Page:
Explanation of the Fermi paradox

Fermi Paradox
Enrico Fermi

There are countless interpretations (explanations) of the Fermi paradox:

  • Rarity of the Earth: Planets inhabited by advanced civilizations are extremely rare (D. Brownlee).
  • Extreme distance in space-time.
  • Extraterrestrial civilizations that refuse contact with other civilizations in order to ensure the survival of their species (Liu Cixin).
  • Means of communication unknown to us (gravitational waves – neutrinos – brain fields).

Each of the above arguments is based on the wealth of data and experience inherent in our planet.However, what is missing is a detailed study of the concept and inner meaning of Mind, extending it to the numerous and potential civilizations that could inhabit the Universe.

Fermi paradox from the entropy point of view

An advanced civilization is inherently characterized by a tendency towards globalization: geographical expansion, the removal of physical barriers, the elimination of ethnic differences, the reduction of cultural differences, the unification of faiths and religions, the globalization of facilities and services, etc. But there is another influencing factor: (uncontrolled) world population growth due to the development of medical science and the associated increase in life expectancy.

Civilization is not only a dynamic system, but the expansion of this concept is justified by the globalization of both the physical and the social system. Interventions on the planet, on the one hand, and the dissemination of information and cultures, on the other, lead to the elimination of differentiation between territories, species, societies, ethnic groups and individuals.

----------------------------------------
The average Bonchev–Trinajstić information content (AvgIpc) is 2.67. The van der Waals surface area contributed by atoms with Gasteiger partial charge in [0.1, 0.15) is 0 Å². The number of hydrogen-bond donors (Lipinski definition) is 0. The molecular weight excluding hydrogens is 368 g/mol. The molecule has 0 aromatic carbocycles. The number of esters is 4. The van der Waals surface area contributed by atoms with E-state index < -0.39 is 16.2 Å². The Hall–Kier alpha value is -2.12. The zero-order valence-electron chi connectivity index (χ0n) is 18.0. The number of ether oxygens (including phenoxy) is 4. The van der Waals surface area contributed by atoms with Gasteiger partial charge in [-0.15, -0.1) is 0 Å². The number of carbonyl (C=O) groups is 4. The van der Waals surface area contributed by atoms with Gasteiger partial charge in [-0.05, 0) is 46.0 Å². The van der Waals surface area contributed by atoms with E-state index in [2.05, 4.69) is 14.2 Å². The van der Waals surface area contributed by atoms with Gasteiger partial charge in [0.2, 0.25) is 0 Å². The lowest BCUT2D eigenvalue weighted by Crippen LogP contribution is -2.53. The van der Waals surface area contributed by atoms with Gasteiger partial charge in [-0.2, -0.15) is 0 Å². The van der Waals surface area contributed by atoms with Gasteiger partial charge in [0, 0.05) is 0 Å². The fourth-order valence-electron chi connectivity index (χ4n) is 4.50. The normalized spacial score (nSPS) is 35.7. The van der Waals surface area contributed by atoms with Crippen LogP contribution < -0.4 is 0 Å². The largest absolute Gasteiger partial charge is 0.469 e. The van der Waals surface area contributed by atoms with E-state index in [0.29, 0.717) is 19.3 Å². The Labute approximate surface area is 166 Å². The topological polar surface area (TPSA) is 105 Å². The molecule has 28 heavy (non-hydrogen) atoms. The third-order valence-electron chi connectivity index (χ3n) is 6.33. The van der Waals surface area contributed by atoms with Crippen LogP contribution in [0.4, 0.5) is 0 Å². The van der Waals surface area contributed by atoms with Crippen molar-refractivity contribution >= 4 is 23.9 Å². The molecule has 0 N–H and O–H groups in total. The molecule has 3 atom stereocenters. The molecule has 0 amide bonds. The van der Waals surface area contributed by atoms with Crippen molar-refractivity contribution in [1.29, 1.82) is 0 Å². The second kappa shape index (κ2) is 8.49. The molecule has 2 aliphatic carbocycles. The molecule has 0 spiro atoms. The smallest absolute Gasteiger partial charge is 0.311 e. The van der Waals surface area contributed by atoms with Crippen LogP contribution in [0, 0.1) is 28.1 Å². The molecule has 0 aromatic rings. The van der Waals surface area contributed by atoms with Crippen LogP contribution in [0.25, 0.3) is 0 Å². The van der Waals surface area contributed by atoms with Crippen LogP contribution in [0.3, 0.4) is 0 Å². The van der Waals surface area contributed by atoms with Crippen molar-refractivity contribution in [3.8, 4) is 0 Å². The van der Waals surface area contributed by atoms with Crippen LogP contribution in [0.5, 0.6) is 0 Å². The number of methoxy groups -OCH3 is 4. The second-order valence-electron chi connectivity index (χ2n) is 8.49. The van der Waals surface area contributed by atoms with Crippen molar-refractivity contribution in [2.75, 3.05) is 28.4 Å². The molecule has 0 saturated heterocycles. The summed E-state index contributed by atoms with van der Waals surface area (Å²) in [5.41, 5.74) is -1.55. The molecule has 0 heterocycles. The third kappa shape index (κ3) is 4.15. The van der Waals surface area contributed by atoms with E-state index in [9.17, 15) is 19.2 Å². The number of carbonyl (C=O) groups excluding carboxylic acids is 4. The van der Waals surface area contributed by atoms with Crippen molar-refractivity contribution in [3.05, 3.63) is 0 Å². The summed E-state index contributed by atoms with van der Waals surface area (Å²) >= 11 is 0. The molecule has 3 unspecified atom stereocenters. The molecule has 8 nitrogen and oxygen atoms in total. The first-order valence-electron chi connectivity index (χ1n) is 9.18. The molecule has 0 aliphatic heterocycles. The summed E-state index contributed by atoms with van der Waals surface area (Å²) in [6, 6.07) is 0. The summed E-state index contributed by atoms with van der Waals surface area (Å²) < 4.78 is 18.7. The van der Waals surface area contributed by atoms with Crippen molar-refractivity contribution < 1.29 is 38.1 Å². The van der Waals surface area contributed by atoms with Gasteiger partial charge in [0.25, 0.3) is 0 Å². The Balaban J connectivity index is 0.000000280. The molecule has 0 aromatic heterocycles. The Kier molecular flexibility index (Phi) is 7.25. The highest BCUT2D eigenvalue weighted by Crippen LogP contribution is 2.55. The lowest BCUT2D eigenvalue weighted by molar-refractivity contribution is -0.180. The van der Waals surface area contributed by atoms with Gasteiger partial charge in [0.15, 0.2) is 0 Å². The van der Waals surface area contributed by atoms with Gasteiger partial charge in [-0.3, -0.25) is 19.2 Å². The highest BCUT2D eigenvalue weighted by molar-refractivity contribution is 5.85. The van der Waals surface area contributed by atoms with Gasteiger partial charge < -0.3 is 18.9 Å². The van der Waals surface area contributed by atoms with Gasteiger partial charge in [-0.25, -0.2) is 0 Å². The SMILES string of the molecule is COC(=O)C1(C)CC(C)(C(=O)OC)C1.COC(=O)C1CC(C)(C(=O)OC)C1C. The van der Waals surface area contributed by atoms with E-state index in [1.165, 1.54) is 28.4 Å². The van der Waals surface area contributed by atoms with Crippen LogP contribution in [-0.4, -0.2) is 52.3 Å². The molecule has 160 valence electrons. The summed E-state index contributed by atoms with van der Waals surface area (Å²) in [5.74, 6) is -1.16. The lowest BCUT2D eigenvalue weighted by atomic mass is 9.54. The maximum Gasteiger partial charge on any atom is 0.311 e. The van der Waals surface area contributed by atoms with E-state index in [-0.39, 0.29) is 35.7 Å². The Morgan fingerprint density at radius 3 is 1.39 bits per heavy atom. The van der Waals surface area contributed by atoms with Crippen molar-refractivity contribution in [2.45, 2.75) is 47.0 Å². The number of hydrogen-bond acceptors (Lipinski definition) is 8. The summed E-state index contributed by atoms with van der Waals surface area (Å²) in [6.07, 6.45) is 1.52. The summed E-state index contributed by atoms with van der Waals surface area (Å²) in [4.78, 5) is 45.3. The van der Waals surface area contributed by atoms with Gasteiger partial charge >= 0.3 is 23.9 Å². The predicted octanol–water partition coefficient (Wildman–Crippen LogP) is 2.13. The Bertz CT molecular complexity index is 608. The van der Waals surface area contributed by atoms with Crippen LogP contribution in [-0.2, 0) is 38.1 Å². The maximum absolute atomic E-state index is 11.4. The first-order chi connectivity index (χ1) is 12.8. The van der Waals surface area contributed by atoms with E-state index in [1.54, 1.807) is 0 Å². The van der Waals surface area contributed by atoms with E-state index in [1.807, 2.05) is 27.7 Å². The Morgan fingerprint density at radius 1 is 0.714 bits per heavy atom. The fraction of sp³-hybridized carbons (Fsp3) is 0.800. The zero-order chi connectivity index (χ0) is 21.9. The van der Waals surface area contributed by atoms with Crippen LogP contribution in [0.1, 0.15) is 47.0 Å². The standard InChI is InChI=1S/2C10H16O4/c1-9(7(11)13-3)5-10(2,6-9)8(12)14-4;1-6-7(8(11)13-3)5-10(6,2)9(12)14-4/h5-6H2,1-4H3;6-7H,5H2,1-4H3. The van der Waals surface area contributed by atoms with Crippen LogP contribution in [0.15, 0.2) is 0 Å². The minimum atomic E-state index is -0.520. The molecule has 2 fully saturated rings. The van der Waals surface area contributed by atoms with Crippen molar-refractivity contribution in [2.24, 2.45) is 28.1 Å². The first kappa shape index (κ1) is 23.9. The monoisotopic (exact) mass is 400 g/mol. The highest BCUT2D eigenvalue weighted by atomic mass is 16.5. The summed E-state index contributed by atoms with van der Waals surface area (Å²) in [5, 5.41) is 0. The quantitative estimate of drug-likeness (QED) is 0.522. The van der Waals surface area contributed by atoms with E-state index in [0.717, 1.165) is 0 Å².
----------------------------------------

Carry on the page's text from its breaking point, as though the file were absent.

That this is an isolated system, apart from solar radiation and cosmic dust (current space launches do not matter), follows from the very hypothesis that there is a search for other advanced civilizations and other equivalent planets Earth.

The Fermi paradox and the second principles of thermodynamics

Fermi Paradox

From the second law of thermodynamics: “In an isolated dynamical system, entropy can never decrease.Thus, we get a continuous and progressive growth of the Entropy of an advanced civilization or, in the statistical sense of Entropy (Entropy = level of disorder), an advanced civilization tends to increase its disorder. It may seem paradoxical that an increase in human intervention aimed at the uniformity and standardization of territories, cultures, facilities, services, ethnic groups, lifestyles, history and ideologies can lead to an increase in “disorder”, but this follows directly from the concept of disorder.